Her opinion was that Pistorius should be allowed to run and mine differed - that the Leeper problem was coming if we allowed that to happen. Since my opinion did not agree with hers, and was not the politically correct opinion, it did not get published but she let me have it on the phone. I'll let you guess who it was. I'm not saying on the record, however.
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    The problem will be, and it may be too late to avoid already, is that this will end up as a social issue over a sports issue. I'd imagine a general breakdown in opinion would be split down the lines of track and field fan vs. general public.

    The general public will look upon the athlete being questioned as being denied his or her right to compete when he or she already has a disadvantage. Inevitably it will head to the courts.

    This will allow we track fans to enjoy the first 750 foot javelin throw.
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    #5
    Quote Originally Posted by NotDutra5 View Post
    This will allow we track fans to enjoy the first 750 foot javelin throw.
    I don't think things will get nearly that bad. The general public and the powers that be are willing to acknowledge an advantage when it becomes obvious. Everybody agrees that wheelchair athletes shouldn't be competing against runners in distance races (although wheelchair racers and runners are often physically in the same road race, their times are ranked separately).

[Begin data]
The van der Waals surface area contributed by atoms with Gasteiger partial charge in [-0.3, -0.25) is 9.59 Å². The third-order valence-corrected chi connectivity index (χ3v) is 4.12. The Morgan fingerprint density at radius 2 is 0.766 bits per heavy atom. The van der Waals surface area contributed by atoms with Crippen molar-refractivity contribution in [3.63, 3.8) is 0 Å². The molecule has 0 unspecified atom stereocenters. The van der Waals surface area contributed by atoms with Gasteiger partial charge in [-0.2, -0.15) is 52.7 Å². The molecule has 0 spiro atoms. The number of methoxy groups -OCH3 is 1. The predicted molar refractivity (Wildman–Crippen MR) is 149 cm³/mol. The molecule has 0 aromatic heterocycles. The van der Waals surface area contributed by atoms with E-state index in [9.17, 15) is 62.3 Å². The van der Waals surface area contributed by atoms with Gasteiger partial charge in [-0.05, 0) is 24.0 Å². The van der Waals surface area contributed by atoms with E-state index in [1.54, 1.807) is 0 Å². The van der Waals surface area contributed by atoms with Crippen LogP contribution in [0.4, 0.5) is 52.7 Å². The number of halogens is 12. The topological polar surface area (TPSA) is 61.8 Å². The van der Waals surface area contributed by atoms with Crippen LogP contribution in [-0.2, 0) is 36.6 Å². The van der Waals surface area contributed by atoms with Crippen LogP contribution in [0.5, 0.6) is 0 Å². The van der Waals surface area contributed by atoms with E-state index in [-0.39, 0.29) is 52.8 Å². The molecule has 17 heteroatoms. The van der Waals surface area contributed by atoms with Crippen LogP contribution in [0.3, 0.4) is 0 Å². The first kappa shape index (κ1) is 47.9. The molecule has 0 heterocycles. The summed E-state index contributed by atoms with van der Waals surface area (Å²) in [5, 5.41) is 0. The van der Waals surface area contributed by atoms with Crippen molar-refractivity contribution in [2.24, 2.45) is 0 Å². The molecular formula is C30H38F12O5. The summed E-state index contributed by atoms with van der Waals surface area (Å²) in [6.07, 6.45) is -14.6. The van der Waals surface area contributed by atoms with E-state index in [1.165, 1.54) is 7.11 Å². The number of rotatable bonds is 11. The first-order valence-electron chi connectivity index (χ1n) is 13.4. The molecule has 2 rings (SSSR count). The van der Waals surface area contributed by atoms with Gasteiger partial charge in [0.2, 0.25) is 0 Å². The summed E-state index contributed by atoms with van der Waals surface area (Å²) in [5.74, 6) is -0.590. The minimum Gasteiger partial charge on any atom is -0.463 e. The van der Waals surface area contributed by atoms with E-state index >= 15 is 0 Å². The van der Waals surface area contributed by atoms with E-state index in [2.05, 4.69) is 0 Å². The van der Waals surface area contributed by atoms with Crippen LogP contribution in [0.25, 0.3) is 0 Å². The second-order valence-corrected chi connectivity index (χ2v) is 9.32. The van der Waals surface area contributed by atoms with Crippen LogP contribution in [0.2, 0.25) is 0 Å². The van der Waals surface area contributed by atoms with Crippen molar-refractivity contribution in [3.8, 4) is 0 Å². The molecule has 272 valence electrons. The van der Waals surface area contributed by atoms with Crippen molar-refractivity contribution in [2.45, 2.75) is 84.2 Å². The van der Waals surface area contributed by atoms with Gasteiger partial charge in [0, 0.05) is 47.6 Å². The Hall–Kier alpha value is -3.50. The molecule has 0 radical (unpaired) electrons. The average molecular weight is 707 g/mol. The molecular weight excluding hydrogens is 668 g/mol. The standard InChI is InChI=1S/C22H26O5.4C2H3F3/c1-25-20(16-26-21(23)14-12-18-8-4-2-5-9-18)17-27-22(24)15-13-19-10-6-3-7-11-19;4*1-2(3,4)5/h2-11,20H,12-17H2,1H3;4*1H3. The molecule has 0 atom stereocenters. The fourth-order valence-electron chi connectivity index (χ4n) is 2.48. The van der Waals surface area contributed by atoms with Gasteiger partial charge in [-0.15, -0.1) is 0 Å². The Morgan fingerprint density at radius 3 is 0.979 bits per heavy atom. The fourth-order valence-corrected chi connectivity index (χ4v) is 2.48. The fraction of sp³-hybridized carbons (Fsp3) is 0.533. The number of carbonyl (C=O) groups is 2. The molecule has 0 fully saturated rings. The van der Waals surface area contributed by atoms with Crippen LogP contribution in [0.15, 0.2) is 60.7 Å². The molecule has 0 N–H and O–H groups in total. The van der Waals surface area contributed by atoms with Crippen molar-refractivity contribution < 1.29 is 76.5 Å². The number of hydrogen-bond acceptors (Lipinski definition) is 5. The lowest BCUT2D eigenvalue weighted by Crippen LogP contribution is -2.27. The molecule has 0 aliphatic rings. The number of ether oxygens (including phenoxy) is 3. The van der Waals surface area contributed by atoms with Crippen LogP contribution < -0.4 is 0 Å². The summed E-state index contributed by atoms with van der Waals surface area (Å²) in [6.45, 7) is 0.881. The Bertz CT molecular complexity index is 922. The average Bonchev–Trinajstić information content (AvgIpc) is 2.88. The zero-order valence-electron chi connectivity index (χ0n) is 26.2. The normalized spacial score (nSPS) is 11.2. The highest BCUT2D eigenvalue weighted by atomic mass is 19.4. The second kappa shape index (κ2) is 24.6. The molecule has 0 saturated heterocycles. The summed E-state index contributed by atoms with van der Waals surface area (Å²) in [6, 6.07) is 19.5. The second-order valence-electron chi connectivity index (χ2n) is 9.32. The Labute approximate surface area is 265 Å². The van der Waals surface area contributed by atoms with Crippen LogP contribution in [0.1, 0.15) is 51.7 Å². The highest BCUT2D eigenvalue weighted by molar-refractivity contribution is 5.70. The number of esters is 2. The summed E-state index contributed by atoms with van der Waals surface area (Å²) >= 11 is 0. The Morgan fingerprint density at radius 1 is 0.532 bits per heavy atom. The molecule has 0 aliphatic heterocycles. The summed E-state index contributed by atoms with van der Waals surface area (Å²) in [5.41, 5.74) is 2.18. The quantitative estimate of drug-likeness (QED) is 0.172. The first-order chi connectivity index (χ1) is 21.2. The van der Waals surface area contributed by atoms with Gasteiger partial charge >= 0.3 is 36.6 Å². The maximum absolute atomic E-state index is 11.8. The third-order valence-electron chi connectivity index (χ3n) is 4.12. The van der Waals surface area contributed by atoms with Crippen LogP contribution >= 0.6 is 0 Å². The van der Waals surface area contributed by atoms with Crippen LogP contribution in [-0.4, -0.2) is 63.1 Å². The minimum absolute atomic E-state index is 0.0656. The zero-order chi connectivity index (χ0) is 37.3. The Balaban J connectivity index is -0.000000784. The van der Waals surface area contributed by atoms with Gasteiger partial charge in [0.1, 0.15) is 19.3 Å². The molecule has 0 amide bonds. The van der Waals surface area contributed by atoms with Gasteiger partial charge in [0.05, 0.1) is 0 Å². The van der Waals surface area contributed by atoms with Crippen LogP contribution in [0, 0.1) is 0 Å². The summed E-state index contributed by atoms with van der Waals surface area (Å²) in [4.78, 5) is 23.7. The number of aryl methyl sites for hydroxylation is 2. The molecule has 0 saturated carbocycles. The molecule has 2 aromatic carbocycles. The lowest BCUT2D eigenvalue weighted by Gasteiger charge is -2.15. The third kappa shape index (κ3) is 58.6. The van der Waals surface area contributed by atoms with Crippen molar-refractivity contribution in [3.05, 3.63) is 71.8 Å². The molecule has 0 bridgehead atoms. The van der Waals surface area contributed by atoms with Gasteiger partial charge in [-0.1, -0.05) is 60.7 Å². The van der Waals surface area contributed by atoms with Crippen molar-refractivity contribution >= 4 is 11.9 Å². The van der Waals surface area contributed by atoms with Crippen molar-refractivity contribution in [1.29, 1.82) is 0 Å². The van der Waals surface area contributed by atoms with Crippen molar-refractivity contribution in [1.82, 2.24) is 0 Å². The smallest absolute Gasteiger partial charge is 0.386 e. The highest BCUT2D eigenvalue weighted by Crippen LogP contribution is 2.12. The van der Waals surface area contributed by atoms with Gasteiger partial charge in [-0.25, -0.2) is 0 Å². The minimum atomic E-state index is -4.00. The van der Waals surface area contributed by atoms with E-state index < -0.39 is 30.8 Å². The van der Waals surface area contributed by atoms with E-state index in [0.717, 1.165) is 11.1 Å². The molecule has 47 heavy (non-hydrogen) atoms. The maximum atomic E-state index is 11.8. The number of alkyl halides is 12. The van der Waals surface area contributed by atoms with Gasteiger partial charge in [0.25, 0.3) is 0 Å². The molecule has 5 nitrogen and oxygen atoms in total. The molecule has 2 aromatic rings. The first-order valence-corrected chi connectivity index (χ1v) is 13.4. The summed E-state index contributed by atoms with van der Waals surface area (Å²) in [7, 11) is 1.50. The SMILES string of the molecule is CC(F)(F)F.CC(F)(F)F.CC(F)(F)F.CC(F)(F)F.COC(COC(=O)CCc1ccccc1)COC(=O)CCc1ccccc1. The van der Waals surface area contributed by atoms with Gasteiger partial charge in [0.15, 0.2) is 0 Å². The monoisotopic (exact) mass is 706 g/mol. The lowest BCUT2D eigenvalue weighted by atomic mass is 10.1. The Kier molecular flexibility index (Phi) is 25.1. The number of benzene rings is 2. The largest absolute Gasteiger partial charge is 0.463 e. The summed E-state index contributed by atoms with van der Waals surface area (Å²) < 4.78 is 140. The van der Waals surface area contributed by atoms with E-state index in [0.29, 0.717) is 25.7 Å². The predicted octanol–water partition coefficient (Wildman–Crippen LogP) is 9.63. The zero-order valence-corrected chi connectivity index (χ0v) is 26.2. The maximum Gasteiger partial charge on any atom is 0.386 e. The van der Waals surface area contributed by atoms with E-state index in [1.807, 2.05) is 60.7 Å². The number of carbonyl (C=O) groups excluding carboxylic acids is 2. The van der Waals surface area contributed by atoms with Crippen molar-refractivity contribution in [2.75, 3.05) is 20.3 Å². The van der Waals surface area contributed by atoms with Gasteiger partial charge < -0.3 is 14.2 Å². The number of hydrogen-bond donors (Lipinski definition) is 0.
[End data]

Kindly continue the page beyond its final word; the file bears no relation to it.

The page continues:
The trouble is with athletes who are just good enough to be controversial. In the 400m, 46 flat won't bother professionals in major competitions. Sub-43 probably would generate consensus for acknowledging the advantage. But the space in between is good enough to beat some professionals without being dominant enough to make the advantage obvious to all.
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    Reference to my 750ft javelin comment:

    Quote Originally Posted by 18.99s View Post
    I don't think things will get nearly that bad.
    I was exaggerating to make a point but the problem is what happens with, let's say in a 400m, 44.5, 44.0, 43.8 and then 41.2 or better. The rules have already allowed for the first 3 and then the barn door is going to be attempted to be closed with a lot less leverage.
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    Quote Originally Posted by bambam1729 View Post
    Her opinion was that Pistorius should be allowed to run and mine differed - that the Leeper problem was coming if we allowed that to happen. Since my opinion did not agree with hers, and was not the politically correct opinion, it did not get published but she let me have it on the phone. I'll let you guess who it was. I'm not saying on the record, however.